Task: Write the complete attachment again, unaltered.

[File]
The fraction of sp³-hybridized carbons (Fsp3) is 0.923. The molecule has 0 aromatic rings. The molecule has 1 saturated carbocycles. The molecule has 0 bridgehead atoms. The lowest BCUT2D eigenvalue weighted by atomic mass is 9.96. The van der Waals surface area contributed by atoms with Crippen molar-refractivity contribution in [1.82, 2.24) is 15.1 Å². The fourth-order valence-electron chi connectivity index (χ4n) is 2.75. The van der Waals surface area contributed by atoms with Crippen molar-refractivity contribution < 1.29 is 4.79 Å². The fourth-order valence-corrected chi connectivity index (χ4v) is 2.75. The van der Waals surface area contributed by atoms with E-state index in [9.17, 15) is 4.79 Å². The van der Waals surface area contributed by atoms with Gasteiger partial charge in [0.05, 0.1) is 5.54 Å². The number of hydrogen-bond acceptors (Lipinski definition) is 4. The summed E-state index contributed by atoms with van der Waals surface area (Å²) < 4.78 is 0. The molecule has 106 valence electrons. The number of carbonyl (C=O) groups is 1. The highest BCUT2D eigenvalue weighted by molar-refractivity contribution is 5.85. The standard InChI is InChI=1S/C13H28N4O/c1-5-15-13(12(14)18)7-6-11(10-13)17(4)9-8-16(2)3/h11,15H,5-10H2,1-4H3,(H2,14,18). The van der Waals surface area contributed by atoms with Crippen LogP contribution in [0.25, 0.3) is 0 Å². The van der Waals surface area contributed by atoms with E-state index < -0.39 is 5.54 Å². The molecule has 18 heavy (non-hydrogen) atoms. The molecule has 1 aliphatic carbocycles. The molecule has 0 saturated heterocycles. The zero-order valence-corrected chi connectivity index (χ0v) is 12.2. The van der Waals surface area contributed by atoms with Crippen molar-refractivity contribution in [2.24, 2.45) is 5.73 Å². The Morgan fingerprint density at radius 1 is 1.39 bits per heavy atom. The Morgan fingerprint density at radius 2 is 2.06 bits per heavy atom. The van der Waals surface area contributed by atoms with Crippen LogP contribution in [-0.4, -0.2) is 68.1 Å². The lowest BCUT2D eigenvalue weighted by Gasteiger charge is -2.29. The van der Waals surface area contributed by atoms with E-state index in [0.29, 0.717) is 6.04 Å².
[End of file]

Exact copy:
The fraction of sp³-hybridized carbons (Fsp3) is 0.923. The molecule has 0 aromatic rings. The molecule has 1 saturated carbocycles. The molecule has 0 bridgehead atoms. The lowest BCUT2D eigenvalue weighted by atomic mass is 9.96. The van der Waals surface area contributed by atoms with Crippen molar-refractivity contribution in [1.82, 2.24) is 15.1 Å². The fourth-order valence-electron chi connectivity index (χ4n) is 2.75. The van der Waals surface area contributed by atoms with Crippen molar-refractivity contribution < 1.29 is 4.79 Å². The fourth-order valence-corrected chi connectivity index (χ4v) is 2.75. The van der Waals surface area contributed by atoms with E-state index in [9.17, 15) is 4.79 Å². The van der Waals surface area contributed by atoms with Gasteiger partial charge in [0.05, 0.1) is 5.54 Å². The number of hydrogen-bond acceptors (Lipinski definition) is 4. The summed E-state index contributed by atoms with van der Waals surface area (Å²) < 4.78 is 0. The molecule has 106 valence electrons. The number of carbonyl (C=O) groups is 1. The highest BCUT2D eigenvalue weighted by molar-refractivity contribution is 5.85. The standard InChI is InChI=1S/C13H28N4O/c1-5-15-13(12(14)18)7-6-11(10-13)17(4)9-8-16(2)3/h11,15H,5-10H2,1-4H3,(H2,14,18). The van der Waals surface area contributed by atoms with Crippen LogP contribution in [0.25, 0.3) is 0 Å². The van der Waals surface area contributed by atoms with E-state index < -0.39 is 5.54 Å². The molecule has 18 heavy (non-hydrogen) atoms. The molecule has 1 aliphatic carbocycles. The molecule has 0 saturated heterocycles. The zero-order valence-corrected chi connectivity index (χ0v) is 12.2. The van der Waals surface area contributed by atoms with Crippen molar-refractivity contribution in [2.24, 2.45) is 5.73 Å². The Morgan fingerprint density at radius 1 is 1.39 bits per heavy atom. The Morgan fingerprint density at radius 2 is 2.06 bits per heavy atom. The van der Waals surface area contributed by atoms with Crippen LogP contribution in [-0.4, -0.2) is 68.1 Å². The lowest BCUT2D eigenvalue weighted by Gasteiger charge is -2.29. The van der Waals surface area contributed by atoms with E-state index in [0.29, 0.717) is 6.04 Å².